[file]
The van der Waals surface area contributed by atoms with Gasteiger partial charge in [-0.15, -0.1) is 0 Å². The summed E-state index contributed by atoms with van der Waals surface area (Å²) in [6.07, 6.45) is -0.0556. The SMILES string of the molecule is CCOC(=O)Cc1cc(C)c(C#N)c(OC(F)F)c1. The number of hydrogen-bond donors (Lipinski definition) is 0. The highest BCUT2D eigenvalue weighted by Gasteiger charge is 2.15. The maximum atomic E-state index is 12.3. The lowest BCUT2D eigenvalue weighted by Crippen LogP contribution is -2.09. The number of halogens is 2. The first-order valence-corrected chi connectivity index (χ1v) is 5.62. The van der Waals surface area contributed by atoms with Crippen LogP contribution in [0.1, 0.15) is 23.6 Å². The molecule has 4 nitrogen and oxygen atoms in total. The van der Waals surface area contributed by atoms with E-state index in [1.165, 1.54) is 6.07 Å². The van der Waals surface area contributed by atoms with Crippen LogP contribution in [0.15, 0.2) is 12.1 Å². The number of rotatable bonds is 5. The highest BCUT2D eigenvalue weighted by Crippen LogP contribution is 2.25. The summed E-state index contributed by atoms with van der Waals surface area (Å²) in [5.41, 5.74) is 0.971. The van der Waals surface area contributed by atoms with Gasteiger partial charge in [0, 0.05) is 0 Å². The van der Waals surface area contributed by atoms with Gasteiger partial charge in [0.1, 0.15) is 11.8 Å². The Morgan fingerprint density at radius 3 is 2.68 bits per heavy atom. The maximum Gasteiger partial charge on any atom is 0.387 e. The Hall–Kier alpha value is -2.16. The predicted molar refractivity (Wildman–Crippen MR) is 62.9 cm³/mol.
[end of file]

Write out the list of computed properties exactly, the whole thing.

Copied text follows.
The van der Waals surface area contributed by atoms with Gasteiger partial charge in [-0.15, -0.1) is 0 Å². The summed E-state index contributed by atoms with van der Waals surface area (Å²) in [6.07, 6.45) is -0.0556. The SMILES string of the molecule is CCOC(=O)Cc1cc(C)c(C#N)c(OC(F)F)c1. The number of hydrogen-bond donors (Lipinski definition) is 0. The highest BCUT2D eigenvalue weighted by Gasteiger charge is 2.15. The maximum atomic E-state index is 12.3. The lowest BCUT2D eigenvalue weighted by Crippen LogP contribution is -2.09. The number of halogens is 2. The first-order valence-corrected chi connectivity index (χ1v) is 5.62. The van der Waals surface area contributed by atoms with Crippen LogP contribution in [0.1, 0.15) is 23.6 Å². The molecule has 4 nitrogen and oxygen atoms in total. The van der Waals surface area contributed by atoms with E-state index in [1.165, 1.54) is 6.07 Å². The van der Waals surface area contributed by atoms with Crippen LogP contribution in [0.15, 0.2) is 12.1 Å². The number of rotatable bonds is 5. The highest BCUT2D eigenvalue weighted by Crippen LogP contribution is 2.25. The summed E-state index contributed by atoms with van der Waals surface area (Å²) in [5.41, 5.74) is 0.971. The van der Waals surface area contributed by atoms with Gasteiger partial charge in [0, 0.05) is 0 Å². The van der Waals surface area contributed by atoms with Gasteiger partial charge in [0.1, 0.15) is 11.8 Å². The Morgan fingerprint density at radius 3 is 2.68 bits per heavy atom. The maximum Gasteiger partial charge on any atom is 0.387 e. The Hall–Kier alpha value is -2.16. The predicted molar refractivity (Wildman–Crippen MR) is 62.9 cm³/mol.